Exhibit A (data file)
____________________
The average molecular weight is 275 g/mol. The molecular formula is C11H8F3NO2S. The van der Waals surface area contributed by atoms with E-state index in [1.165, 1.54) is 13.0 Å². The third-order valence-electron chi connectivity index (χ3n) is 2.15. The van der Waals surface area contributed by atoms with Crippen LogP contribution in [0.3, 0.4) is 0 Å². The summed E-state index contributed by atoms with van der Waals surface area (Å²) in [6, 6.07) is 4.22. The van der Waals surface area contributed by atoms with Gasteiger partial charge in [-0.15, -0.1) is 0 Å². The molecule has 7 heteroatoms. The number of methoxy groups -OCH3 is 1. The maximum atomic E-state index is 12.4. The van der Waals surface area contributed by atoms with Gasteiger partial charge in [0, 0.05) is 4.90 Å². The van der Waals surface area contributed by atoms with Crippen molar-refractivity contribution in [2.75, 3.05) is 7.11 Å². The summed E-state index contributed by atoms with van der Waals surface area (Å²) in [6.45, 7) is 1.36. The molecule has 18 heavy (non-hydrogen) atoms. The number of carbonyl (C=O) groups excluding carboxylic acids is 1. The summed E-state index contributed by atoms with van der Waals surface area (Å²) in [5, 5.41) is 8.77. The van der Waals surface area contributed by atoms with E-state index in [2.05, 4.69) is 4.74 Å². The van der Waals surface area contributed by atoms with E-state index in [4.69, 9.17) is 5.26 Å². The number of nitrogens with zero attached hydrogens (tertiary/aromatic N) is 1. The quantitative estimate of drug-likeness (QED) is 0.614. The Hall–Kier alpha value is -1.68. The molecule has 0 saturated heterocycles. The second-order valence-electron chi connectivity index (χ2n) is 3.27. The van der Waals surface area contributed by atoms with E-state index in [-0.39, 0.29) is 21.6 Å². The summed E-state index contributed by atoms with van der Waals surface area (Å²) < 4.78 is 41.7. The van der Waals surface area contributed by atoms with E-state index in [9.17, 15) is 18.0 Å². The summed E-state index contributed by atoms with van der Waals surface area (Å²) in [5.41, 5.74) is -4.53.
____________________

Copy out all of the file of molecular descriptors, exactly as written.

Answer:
The average molecular weight is 275 g/mol. The molecular formula is C11H8F3NO2S. The van der Waals surface area contributed by atoms with E-state index in [1.165, 1.54) is 13.0 Å². The third-order valence-electron chi connectivity index (χ3n) is 2.15. The van der Waals surface area contributed by atoms with Crippen LogP contribution in [0.3, 0.4) is 0 Å². The summed E-state index contributed by atoms with van der Waals surface area (Å²) in [6, 6.07) is 4.22. The van der Waals surface area contributed by atoms with Gasteiger partial charge in [-0.15, -0.1) is 0 Å². The molecule has 7 heteroatoms. The number of methoxy groups -OCH3 is 1. The maximum atomic E-state index is 12.4. The van der Waals surface area contributed by atoms with Gasteiger partial charge in [0, 0.05) is 4.90 Å². The van der Waals surface area contributed by atoms with Crippen molar-refractivity contribution in [2.75, 3.05) is 7.11 Å². The summed E-state index contributed by atoms with van der Waals surface area (Å²) in [6.45, 7) is 1.36. The molecule has 18 heavy (non-hydrogen) atoms. The number of carbonyl (C=O) groups excluding carboxylic acids is 1. The summed E-state index contributed by atoms with van der Waals surface area (Å²) in [5, 5.41) is 8.77. The van der Waals surface area contributed by atoms with E-state index in [2.05, 4.69) is 4.74 Å². The van der Waals surface area contributed by atoms with E-state index in [4.69, 9.17) is 5.26 Å². The number of nitrogens with zero attached hydrogens (tertiary/aromatic N) is 1. The quantitative estimate of drug-likeness (QED) is 0.614. The Hall–Kier alpha value is -1.68. The molecule has 0 saturated heterocycles. The second-order valence-electron chi connectivity index (χ2n) is 3.27. The van der Waals surface area contributed by atoms with E-state index in [-0.39, 0.29) is 21.6 Å². The summed E-state index contributed by atoms with van der Waals surface area (Å²) < 4.78 is 41.7. The van der Waals surface area contributed by atoms with E-state index in [9.17, 15) is 18.0 Å². The summed E-state index contributed by atoms with van der Waals surface area (Å²) in [5.41, 5.74) is -4.53.